One-on-One with Bon Secours Mercy Health’s President of Health Innovation

Oct. 22, 2018
G. Anton Decker, M.D., president of health innovation at Bon Secours Mercy Health, discusses how he, and his organization, take on innovation opportunities and how digital health plays a role in operational strategies.

G. Anton Decker, M.D., president of health innovation at Bon Secours Mercy Health (the Maryland-based Bon Secours Health System and Cincinnati-based Mercy Health finalized their merger in September, thus establishing one of the largest Catholic healthcare systems in the nation), has been “around the healthcare block,” one might say.

Prior to his new role as president of health innovation at Bon Secours Mercy Health, and before the merger, Decker was the chief clinical officer for Mercy Health, with system-wide oversight of clinical operations and value- based care. Before that, he served as the president of Mercy Health Physicians, a multi-specialty medical group of over 1,300 providers, and prior to that, he was the chief medical officer and chairman of the board for Banner Medical Group.

Decker brings his experience and expertise to the Convege2Xcelerate conference taking place Oct. 22 at Columbia University in New Yok City. The conference is sponsored by Partners in Digital Health, publisher of Blockchain in Healthcare Today and Telehealth and Medicine Today, and will feature sessions on transformational technologies including blockchain, telehealth and artificial intelligence (AI).

To preview the core health IT topics the conference will focus on, Healthcare Informatics interviewed Decker about how he, and his organization, take on innovation opportunities and how digital health plays a role in operational strategies. Below are excerpts from that discussion.

Can you explain your role—president of health innovation?

I explore innovative partnerships with a focus on data and digital innovation.

Looking at some of the healthcare disrupters out there, non-traditional companies, what picture does that paint for the future?

One may argue that the U.S. health system ran out of money 20 years ago and it’s only catching up to us now. Because hospital reimbursement from commercial payers has still been favorable, health systems could survive. As commercial and governmental reimbursement declines, however, the only option will be for them to reinvent themselves or be disrupted. It’s not simply a light switch; it is happening to us right now, often without realizing it. I am an optimist and believe that the future is bright, although the journey to get there will be rocky.

Previously you have held roles such as chief clinical officer, overseeing clinical operations and value-based care. Can you talk about some of Bon Secours Mercy Health’s specific value-based care initiatives and how things are progressing?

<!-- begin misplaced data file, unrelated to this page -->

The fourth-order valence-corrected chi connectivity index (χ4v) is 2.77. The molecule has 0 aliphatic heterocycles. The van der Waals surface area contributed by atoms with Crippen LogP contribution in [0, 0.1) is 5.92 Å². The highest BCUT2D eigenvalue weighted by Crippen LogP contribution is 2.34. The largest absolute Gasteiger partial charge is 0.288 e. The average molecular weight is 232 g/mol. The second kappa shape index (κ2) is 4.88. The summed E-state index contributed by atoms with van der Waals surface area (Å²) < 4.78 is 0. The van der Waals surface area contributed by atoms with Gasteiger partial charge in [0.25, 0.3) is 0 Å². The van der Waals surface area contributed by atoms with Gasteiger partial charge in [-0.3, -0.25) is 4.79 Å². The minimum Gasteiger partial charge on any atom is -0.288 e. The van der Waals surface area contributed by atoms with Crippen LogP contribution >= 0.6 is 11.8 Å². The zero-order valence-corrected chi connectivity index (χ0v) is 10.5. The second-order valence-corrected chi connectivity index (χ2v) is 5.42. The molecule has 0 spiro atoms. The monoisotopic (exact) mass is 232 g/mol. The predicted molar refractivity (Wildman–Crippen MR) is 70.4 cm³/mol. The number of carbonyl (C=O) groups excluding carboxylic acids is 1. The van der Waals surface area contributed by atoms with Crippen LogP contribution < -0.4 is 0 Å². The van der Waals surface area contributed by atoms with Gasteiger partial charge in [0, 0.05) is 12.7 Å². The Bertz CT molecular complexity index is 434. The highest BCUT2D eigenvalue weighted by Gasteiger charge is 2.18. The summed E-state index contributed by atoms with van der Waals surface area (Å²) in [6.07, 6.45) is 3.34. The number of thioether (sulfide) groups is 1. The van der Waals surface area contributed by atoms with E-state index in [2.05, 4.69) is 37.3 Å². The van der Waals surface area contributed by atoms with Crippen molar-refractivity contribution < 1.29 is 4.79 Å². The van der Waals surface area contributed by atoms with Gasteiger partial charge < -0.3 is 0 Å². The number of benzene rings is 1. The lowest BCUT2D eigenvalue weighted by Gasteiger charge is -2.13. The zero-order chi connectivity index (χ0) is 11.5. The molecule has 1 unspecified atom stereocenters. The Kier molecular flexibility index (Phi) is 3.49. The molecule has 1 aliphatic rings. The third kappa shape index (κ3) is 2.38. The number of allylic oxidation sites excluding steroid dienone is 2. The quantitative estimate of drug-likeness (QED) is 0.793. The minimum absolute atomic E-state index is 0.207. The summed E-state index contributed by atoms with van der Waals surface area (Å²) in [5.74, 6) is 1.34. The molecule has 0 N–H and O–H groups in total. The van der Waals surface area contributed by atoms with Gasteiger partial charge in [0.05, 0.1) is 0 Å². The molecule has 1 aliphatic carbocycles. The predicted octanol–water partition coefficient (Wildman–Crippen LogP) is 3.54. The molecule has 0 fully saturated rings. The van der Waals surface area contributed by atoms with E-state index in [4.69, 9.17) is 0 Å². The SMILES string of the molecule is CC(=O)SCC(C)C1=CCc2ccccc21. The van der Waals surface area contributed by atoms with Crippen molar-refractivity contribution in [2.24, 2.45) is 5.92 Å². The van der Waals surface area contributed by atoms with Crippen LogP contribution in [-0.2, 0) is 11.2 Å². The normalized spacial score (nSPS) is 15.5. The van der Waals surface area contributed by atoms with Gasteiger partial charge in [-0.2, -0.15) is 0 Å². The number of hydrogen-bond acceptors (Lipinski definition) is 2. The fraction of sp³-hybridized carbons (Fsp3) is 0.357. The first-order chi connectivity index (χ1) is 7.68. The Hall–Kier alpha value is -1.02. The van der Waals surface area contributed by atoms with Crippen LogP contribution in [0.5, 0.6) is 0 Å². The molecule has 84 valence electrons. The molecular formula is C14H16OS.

We have a strong commitment to value-based care and are in many shared savings and risk sharing agreements with private and governmental payers.

 What advice can you give based on the lessons you have learned?

Be very careful before you go at risk. Many health systems have lost their shirts not realizing how difficult it is. I would advise to take it gradually; first do a shared-savings arrangement with a payer. Understand the nuances, succeed at that for a year or two, and then take on financial risk.

It’s critical to invest in physician leadership and the required infrastructure. Be careful of creating a “shadow health system.” Instead, utilize and improve on the existing system.

 From a digital health standpoint, be it products or services, what’s catching your eye these days?

Telemedicine is here to stay, but I don’t know if it will transform healthcare the way some may have hoped for. There are many digital solutions that are seeking to establish their place in the healthcare ecosystem. Ultimately, they will all face the same challenges: engaging consumers and maintaining their engagement; reimbursement; evidence of clinical effectiveness; acceptance by providers; and interoperability with electronic health records (EHRs).

This event is going to have a large blockchain focus. What’s your take on the blockchain “buzz” and if the hype is real or not?

Our health system is exploring the role of blockchain in healthcare. I think the possibilities are numerous, not only from the provider and vendor side, but also from the patient’s perspective. Yes, there is some hype, but that will settle down and blockchain and the application of a distributed ledger in healthcare is here to stay.

Sponsored Recommendations

Enhancing Remote Radiology: How Zero Trust Access Revolutionizes Healthcare Connectivity

This content details how a cloud-enabled zero trust architecture ensures high performance, compliance, and scalability, overcoming the limitations of traditional VPN solutions...

Spotlight on Artificial Intelligence

Unlock the potential of AI in our latest series. Discover how AI is revolutionizing clinical decision support, improving workflow efficiency, and transforming medical documentation...

Beyond the VPN: Zero Trust Access for a Healthcare Hybrid Work Environment

This whitepaper explores how a cloud-enabled zero trust architecture ensures secure, least privileged access to applications, meeting regulatory requirements and enhancing user...

Enhancing Remote Radiology: How Zero Trust Access Revolutionizes Healthcare Connectivity

This content details how a cloud-enabled zero trust architecture ensures high performance, compliance, and scalability, overcoming the limitations of traditional VPN solutions...